The foregoing facts establish this important general law; that simple bodies are by no means composed of determined elements invariable in structure, but of elements which can be varies within rather wide limits. Every simple body only represents a type from which greatly different varieties are derived. B y adopting for the classification of metals that employed for living beings, it might be said that a metal like silver or iron constitutes a genus which includes several species. All the species of the same genus, the genus iron and the genus silver, for example, are absolutely distinct though possessing common characteristics. And if we consider that in the mineral world species are modified with some ease since, for instance, the white phosphorus species may become the red phosphorus species, or that the silver species, capable of disengaging many calories in its combinations, may become a species which disengages a smaller number, it is allowable to affirm that chemical species are much more easily transformable than animal species. It is not a matter for wonder, since the organization of the latter is much more complicated than that of the former.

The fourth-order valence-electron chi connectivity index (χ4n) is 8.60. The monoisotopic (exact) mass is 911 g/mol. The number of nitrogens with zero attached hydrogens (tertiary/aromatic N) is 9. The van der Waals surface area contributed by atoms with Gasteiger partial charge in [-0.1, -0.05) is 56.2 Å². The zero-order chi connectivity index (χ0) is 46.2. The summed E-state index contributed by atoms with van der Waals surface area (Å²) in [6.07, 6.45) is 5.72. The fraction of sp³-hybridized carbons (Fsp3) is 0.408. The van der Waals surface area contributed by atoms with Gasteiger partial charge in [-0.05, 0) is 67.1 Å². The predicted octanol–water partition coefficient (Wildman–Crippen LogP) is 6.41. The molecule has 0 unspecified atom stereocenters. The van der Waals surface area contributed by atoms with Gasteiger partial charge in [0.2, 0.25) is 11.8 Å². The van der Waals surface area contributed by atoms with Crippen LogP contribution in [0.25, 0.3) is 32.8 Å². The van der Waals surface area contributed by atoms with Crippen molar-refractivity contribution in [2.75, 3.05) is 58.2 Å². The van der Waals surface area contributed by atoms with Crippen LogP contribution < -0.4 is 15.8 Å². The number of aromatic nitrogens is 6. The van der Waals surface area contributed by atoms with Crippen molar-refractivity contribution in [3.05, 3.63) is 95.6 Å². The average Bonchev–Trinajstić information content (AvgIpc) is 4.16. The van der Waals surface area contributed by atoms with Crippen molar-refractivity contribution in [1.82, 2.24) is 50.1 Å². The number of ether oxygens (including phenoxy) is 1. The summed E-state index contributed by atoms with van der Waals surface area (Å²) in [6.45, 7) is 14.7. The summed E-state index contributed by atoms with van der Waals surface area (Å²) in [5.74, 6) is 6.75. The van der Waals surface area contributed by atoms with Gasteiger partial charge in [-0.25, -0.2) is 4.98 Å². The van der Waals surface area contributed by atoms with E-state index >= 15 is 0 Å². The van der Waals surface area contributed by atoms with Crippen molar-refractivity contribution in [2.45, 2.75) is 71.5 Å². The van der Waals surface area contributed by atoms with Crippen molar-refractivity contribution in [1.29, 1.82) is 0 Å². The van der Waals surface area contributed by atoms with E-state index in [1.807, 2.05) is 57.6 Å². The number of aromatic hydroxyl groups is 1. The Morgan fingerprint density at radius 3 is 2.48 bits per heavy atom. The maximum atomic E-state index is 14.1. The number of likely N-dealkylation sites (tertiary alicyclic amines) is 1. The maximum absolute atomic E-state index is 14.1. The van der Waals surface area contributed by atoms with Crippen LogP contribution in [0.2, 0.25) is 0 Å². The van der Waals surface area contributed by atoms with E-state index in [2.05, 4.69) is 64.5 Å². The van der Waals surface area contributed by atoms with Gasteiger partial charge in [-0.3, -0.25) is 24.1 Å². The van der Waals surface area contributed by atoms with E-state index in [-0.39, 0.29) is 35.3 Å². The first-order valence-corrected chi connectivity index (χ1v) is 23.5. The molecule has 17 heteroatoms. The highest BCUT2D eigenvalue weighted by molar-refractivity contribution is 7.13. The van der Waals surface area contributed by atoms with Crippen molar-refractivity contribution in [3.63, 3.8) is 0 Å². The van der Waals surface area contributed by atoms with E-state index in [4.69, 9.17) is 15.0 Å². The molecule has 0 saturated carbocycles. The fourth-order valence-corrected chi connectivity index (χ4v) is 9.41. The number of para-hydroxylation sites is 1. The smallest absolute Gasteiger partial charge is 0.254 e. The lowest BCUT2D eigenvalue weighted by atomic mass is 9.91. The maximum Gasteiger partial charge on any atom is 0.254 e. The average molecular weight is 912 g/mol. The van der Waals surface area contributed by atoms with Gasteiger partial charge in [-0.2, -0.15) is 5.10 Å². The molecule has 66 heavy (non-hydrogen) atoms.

Chemical species, then, are subject to variability. We know, on the other hand, that given certain appropriate actions, atoms may undergo the beginning of dissociation. May we hope, on the contrary, to succeed in totally transforming a simple body? This is the problem which we will now proceed to examine.
Chapter V: The Variability of Chemical Species
(1) Variability of Simple Bodies